Mark smith denise paolucci dreamwidth studios www dreamwidth org
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Build Your Own Contributors, One Part At A Time. Mark Smith & Denise Paolucci Dreamwidth Studios www.dreamwidth.org. Licensed under Creative Commons 3.0 CC-BY-SA. Dreamwidth Studios:. Open source (GPL/Artistic) code fork of LiveJournal.com founded in 2008 “Open Operations, Open Expression”

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Mark smith denise paolucci dreamwidth studios www dreamwidth org

Build Your Own Contributors,

One Part At A Time

Mark Smith & Denise Paolucci

Dreamwidth Studios

www.dreamwidth.org

Licensed under Creative Commons 3.0 CC-BY-SA


Dreamwidth studios
Dreamwidth Studios:

  • Open source (GPL/Artistic) code fork of LiveJournal.com founded in 2008

  • “Open Operations, Open Expression”

  • User-driven development, documentation, project management, support, design

  • 130+ contributors, 70% female

  • 50% beginners to Perl or to programming


Define success
Define “Success”:

  • Lines of code?

  • Number of commits?

  • Frequency of releases?

  • Longevity of project?

  • Commercial applications?


Define success1
Define “Success”:

  • Lines of code?

  • Number of commits?

  • Frequency of releases?

  • Longevity of project?

  • Commercial applications?


People
People.

People.

<blink>PEOPLE.</blink>


People1
People.

People.

<span style=‘text-decoration: blink’>PEOPLE.</span>


Things that drive newcomers away
Things that drive newcomers away:

  • Unnecessary barriers to entry

  • No clear expectations

  • Glacial processes

  • “Inner circle” (real or perceived)

  • No respect for your contributors


In their own words
In their own words:

"I have tried getting into other projects, but found the entrance very difficult - and not only do I code almost every day, but I am the kind of person that attends hacker conferences. If I find it hard to find information on how to claim bugs, submit patches, and what programming style the project prefers, I shudder to think what programming beginners must think."


Lower the barriers to entry
Lower the barriers to entry:

  • Document your coding styles & conventions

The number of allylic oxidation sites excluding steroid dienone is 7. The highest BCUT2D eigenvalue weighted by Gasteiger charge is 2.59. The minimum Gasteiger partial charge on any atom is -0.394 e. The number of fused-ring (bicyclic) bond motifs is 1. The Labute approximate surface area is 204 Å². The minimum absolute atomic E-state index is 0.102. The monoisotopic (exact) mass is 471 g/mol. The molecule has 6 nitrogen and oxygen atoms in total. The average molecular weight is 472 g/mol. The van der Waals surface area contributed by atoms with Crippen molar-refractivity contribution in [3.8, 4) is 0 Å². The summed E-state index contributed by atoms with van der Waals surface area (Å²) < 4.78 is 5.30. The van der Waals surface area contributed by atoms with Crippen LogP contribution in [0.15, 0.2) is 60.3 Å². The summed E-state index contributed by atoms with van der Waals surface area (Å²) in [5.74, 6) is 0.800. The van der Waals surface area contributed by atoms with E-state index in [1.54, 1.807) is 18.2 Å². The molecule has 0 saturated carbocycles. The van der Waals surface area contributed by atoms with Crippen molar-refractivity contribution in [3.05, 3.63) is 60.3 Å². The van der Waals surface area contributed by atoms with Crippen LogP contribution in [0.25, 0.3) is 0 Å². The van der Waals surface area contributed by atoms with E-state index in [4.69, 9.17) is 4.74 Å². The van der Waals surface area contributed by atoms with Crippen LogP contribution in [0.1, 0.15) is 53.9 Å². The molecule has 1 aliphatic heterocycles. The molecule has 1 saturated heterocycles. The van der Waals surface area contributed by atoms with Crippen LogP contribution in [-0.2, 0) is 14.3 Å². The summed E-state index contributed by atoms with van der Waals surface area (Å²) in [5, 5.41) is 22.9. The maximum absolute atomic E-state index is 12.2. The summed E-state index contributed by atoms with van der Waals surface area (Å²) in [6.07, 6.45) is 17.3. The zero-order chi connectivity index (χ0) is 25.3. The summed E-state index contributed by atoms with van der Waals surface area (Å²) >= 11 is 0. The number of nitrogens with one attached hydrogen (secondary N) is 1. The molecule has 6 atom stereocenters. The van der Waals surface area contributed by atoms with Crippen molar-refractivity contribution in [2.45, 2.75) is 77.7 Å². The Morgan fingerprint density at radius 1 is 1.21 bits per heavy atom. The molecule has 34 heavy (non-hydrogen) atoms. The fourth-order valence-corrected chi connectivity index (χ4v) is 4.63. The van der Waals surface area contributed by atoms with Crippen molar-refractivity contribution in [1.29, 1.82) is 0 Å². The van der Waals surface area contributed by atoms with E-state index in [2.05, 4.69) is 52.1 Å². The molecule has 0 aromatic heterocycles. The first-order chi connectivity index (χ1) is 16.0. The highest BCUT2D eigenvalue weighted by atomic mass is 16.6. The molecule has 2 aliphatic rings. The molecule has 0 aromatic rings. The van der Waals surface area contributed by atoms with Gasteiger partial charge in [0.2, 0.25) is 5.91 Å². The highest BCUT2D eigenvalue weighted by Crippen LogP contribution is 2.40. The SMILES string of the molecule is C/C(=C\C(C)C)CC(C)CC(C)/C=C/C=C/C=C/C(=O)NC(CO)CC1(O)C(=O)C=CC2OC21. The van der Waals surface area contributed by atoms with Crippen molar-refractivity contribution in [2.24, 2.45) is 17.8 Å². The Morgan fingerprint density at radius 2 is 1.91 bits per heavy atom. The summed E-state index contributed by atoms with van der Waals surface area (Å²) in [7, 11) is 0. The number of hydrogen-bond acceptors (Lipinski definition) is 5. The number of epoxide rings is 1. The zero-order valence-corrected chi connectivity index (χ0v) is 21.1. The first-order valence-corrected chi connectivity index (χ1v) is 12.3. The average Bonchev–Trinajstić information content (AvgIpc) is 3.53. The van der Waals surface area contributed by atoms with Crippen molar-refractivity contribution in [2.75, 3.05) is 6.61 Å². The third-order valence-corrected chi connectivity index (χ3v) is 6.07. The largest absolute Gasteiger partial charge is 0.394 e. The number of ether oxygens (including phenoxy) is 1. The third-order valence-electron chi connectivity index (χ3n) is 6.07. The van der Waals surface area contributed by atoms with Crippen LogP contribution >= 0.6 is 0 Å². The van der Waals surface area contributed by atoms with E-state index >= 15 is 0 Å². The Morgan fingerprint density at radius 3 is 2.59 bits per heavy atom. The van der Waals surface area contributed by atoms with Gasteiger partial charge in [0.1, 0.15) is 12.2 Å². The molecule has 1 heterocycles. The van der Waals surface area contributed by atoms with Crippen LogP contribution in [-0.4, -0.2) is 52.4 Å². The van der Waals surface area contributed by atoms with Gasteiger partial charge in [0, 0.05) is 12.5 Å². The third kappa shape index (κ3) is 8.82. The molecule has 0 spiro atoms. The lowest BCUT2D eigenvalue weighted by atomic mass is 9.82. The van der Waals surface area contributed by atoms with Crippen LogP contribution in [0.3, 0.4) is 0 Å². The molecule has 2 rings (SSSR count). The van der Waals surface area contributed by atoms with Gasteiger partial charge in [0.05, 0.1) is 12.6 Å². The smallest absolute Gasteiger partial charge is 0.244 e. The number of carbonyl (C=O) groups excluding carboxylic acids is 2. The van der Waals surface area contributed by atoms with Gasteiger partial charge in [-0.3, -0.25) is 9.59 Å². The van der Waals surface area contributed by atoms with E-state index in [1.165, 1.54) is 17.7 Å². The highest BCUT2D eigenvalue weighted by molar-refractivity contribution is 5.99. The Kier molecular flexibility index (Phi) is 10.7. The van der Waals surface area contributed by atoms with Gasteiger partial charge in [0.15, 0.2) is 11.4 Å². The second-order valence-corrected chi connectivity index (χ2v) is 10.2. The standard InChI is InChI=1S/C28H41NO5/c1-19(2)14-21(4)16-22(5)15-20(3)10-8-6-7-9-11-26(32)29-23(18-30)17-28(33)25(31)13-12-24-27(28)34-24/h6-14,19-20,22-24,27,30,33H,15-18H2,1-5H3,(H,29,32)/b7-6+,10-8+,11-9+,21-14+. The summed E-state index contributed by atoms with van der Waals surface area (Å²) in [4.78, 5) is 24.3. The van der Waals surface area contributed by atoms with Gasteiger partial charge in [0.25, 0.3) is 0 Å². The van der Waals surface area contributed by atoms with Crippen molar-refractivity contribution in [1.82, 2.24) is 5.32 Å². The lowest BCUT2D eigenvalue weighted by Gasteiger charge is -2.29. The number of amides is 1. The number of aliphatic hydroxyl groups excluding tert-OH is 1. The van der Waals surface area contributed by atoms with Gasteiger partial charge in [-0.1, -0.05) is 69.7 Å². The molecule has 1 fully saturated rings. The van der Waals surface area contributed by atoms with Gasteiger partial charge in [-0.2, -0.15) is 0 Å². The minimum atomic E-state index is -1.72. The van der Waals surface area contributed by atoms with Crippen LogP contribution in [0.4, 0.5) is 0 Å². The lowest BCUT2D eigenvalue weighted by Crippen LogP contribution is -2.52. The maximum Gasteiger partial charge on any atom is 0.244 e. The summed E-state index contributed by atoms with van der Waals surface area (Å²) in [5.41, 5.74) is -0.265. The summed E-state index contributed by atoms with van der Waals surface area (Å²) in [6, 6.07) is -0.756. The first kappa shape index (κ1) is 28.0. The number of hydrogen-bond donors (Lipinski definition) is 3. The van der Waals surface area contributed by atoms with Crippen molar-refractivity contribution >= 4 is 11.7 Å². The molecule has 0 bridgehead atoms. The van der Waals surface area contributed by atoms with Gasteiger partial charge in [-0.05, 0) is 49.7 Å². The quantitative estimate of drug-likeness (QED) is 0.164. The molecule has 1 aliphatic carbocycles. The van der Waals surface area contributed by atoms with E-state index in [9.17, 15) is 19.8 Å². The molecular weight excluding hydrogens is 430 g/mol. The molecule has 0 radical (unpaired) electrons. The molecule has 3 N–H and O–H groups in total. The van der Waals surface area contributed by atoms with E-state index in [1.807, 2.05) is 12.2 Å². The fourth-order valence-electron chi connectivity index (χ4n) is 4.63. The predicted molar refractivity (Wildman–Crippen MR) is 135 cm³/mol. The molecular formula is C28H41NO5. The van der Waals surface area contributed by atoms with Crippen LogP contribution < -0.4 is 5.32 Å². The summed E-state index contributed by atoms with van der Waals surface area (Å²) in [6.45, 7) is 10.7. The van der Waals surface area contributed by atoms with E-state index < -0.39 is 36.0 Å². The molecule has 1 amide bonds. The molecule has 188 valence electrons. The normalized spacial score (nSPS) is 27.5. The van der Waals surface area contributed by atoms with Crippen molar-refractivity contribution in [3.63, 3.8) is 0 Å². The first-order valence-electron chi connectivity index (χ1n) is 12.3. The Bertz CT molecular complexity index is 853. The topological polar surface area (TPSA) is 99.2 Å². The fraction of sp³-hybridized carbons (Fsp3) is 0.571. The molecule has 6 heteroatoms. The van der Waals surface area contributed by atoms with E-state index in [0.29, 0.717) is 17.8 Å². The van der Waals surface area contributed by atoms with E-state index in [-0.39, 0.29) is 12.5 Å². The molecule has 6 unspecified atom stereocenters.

• If you have to explain something more than twice, your documentation needs fixing

  • Log bugs for everything, no matter how small

  • Provide hosted developer environments

  • Have clearly defined channels for coding help

  • Put your project through the “typo test”


In their own words1
In their own words:

“I think my favorite aspect of the Dreamwidth project culture is that every contribution is welcomed, even if it’s incomplete or flawed. There is a sense that we want to help developers improve instead of rejecting them for not meeting some sort of standard of quality.”


Set clear expectations
Set clear expectations:

  • Uphold a “Code of Conduct” or Diversity Statement (dreamwidth.org/legal/diversity)

  • Give people goals to work towards

  • Create culture where teaching is expected

  • Foster a sense of social reward for collaboration, not competition


In their own words2
In their own words:

"I'm also enjoying the aspect of contributing to something I use and care about; I wrote a patch! It's live on Dreamwidth now, I can go and see what I did, if I want."


Keep it moving
Keep it moving:

  • People have short attention spans. Really.

  • Work in steps and iterate: break tasks down and pass things off

  • Manage your review queue: don’t let patches rot, even if this means you get less coding time

  • Be as available as you possibly can

  • Resolve bikeshed arguments quickly


In their own words3
In their own words:

“I like that everybody cooperates and that it's really supportive, and that if you have a crisis of feeling like you're fucking everything up for a day, or that you've had a really crappy day and everything you've done has exploded, or what have you, you won't be laughed at.”


Teambuilding is not a dirty word
“Teambuilding” is not a dirty word:

  • Everyone is allowed to make mistakes

  • Bug tickets are not flaws; they are chances to improve your project

  • Keep process open: discuss and decide publicly

  • Fiefdoms are dangerous!

  • Don’t value ‘big’ patches over little ones; place equal values on feature development, cleanup, refactoring, documentation, training


In their own words4
In their own words:

“I recall one moment in IRC when someone submitted a patch to a much-wanted bug, there was massive cheering, and the dev said wistfully that this was why he was wanting to submit patches here and not at the day job, because while the day job paid, it did not provide a cheering squad, much less a genuinely enthusiastic one.”


Which brings us to
Which brings us to …

THE single most important thing to do and have if you want to build your own contributors…


R e s p e c t
R-E-S-P-E-C-T:

  • People thrive on being in the loop

  • Don’t reject contributions without explaining

  • Ask yourself: “Is this answer bullshit?”

  • Value contributions’ substance over style

  • Moderate social channels for behavior


In their own words5
In their own words:

“I think I've found a new home. S'kinda cool.”


Three things to start right now
Three things to start right now:

  • Freshman orientation: appoint a “welcomer” and laud newcomers’ first contributions

  • Stop timing out on communication when people need responses from you

  • Problem Child: Have words with “that person” and let them know their behavior is not okay


For more information
For more information:

  • dreamwidth.org/create (Code: OSCON10)

  • dw-dev.dreamwidth.org

  • wiki.dwscoalition.org

    Denise Paolucci <[email protected]>

    Mark Smith <[email protected]>


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